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Twitter’s New #transparency Over Copyright Infringement
Posted on November 9th 2012
I’m a firm believer that it’s little use inflicting a punishment if the wrongdoer doesn’t understand why they did wrong. Or even that a punishment has been inflicted at all. My view is backed up in the world of children’s moderation where best practice is tell the young users why they broke the sites terms before imposing any kind of bar, ban or gag. Which is why Twitter’s new #transparency over copyright infringement makes a lot of sense to me.
Previously, when they upheld a copyright complaint, the offending item would just be removed from the account holder’s stream. <Pouff!> it was gone, and no more said. Leaving the offender, the plaintiff and anyone else who had favourited, retweeted or in any way marked the tweet a tad confused, and with no means to defend themselves against the accusation of copyright infringement.
Since their announcement last weekend:this process has changed. If they decide to remove – or disable access – to the offending material, Twitter will now notify the affected user (s) and provide them with a copy of the complaint made, along with instructions of how to file a counter-claim. You can now see the copyright notices which Twitter has upheld in this way at the independent Chilling Effects website. Chilling Effects offers a form to build a counter-notice if you wish to defend the claim.
Under the new policy Twitter will replace the withheld tweet with the wording:
“This Tweet from [username] has been withheld in response to a report from the copyright holder. Learn more: [link]“
The link then takes the reader to a copy of the copyright holder’s complaint, on Chilling Effects website. (Interestingly, there is a privacy issue here: the complaint is accompanied by the plaintiff’s details with a US address referred to only as a town and 5 mains digits of a zip. But in the UK they use the FULL postal code – which can refer to as few a couple of residences. I hope that’s sorted quickly.)
In an email to Gigaom, a Twitter spokesman explained the change in policy this way:
[W]hen we get a valid DMCA request, we withhold the tweet until such time as we get (if we ever do) a valid counter-response from the user. In this case, if someone with the permalink tries to navigate to the tweet, they’ll see that it is being withheld for copyright reasons. We also send the requests to Chilling Effects for publication. Our prior policy was to delete the Tweet without any language explaining the takedown, then manually repost the Tweet if/when we got a valid counter response.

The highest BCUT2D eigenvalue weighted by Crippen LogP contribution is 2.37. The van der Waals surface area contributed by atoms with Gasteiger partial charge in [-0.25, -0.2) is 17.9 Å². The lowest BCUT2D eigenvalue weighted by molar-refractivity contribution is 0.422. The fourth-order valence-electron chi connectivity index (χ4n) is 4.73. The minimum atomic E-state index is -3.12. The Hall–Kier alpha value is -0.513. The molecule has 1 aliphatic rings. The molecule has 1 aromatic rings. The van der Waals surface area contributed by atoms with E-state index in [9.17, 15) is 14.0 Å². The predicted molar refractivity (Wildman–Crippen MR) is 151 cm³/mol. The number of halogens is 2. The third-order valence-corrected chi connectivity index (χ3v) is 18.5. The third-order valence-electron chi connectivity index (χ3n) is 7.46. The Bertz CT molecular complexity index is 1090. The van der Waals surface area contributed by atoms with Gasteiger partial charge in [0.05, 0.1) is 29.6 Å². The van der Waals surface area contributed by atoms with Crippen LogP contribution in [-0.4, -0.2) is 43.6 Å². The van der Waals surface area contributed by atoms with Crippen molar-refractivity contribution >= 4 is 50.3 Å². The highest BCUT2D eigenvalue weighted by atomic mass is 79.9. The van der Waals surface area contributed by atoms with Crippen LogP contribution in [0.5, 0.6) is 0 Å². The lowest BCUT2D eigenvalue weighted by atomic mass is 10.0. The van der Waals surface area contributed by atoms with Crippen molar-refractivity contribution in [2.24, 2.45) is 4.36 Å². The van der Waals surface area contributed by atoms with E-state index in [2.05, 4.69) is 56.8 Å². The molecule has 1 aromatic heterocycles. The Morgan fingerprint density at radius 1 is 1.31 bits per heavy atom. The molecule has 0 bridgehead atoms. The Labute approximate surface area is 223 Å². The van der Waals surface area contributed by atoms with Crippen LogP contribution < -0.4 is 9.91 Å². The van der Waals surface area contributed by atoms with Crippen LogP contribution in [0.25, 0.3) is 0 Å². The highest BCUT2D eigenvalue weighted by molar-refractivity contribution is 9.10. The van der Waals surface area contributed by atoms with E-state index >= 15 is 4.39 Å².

Should Twitter ought to be removing links to copyright material - or to be going after the source material itself? From their Copyright and DCMA Policy, it seems clear that links alone will be considered infringements:
Twitter will respond to reports of alleged copyright infringement, such as allegations concerning the unauthorized use of a copyrighted image as an profile photo, header photo, or background, allegations concerning the unauthorized use of a copyrighted image uploaded through our photo hosting service, or Tweets containing links to allegedly infringing materials.
It is made clear on Twitter’s Copyright and DMCA Policy what ‘evidence’ the person reporting an infringement needs to provide:
Twitter’s new process continues to be compliant with the notice and take down required by the DCMA regime, which protects a publisher from prosecution provided that they remove the material promptly when requested to do so. The process is also more in line with some aspects of the draft UK Defamation Bill which allows a platform such as Twitter to stay legally protected and yet permit legal debate as to the merits of a claim between the person posting and anyone claiming defamation.
Perhaps the requirements for reporting an infringement, and Twitter’s warning above, may possibly help stem the tide of complaints which result in knee-jerk take down reactions from publishers, because it’s felt safer to pull down content immediately rather than check the validity of a claim? Or perhaps not …
If you want to report copyright infringement to Twitter by the way, here’s the link to use.